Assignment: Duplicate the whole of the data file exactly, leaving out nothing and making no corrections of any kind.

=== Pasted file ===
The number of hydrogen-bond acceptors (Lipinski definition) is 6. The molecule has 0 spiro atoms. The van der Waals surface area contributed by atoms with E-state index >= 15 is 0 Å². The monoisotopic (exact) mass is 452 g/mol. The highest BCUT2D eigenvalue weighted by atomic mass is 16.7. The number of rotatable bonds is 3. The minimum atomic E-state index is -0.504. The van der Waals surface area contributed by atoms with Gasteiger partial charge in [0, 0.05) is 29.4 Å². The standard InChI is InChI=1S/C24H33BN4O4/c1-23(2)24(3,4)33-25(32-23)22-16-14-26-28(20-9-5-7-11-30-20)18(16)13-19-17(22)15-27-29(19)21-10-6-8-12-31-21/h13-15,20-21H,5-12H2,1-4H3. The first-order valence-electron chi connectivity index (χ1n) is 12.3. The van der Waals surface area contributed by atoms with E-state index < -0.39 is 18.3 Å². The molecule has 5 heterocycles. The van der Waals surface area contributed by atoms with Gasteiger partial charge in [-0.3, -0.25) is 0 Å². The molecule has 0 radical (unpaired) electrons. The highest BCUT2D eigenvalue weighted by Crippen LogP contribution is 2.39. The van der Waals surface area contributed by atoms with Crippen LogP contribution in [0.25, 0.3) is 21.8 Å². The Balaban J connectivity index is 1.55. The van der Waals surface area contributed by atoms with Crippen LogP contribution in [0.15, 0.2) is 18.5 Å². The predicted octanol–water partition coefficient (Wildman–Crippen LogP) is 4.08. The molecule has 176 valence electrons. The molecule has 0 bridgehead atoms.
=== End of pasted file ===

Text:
The number of hydrogen-bond acceptors (Lipinski definition) is 6. The molecule has 0 spiro atoms. The van der Waals surface area contributed by atoms with E-state index >= 15 is 0 Å². The monoisotopic (exact) mass is 452 g/mol. The highest BCUT2D eigenvalue weighted by atomic mass is 16.7. The number of rotatable bonds is 3. The minimum atomic E-state index is -0.504. The van der Waals surface area contributed by atoms with Gasteiger partial charge in [0, 0.05) is 29.4 Å². The standard InChI is InChI=1S/C24H33BN4O4/c1-23(2)24(3,4)33-25(32-23)22-16-14-26-28(20-9-5-7-11-30-20)18(16)13-19-17(22)15-27-29(19)21-10-6-8-12-31-21/h13-15,20-21H,5-12H2,1-4H3. The first-order valence-electron chi connectivity index (χ1n) is 12.3. The van der Waals surface area contributed by atoms with E-state index < -0.39 is 18.3 Å². The molecule has 5 heterocycles. The van der Waals surface area contributed by atoms with Gasteiger partial charge in [-0.3, -0.25) is 0 Å². The molecule has 0 radical (unpaired) electrons. The highest BCUT2D eigenvalue weighted by Crippen LogP contribution is 2.39. The van der Waals surface area contributed by atoms with Crippen LogP contribution in [0.25, 0.3) is 21.8 Å². The Balaban J connectivity index is 1.55. The van der Waals surface area contributed by atoms with Crippen LogP contribution in [0.15, 0.2) is 18.5 Å². The predicted octanol–water partition coefficient (Wildman–Crippen LogP) is 4.08. The molecule has 176 valence electrons. The molecule has 0 bridgehead atoms.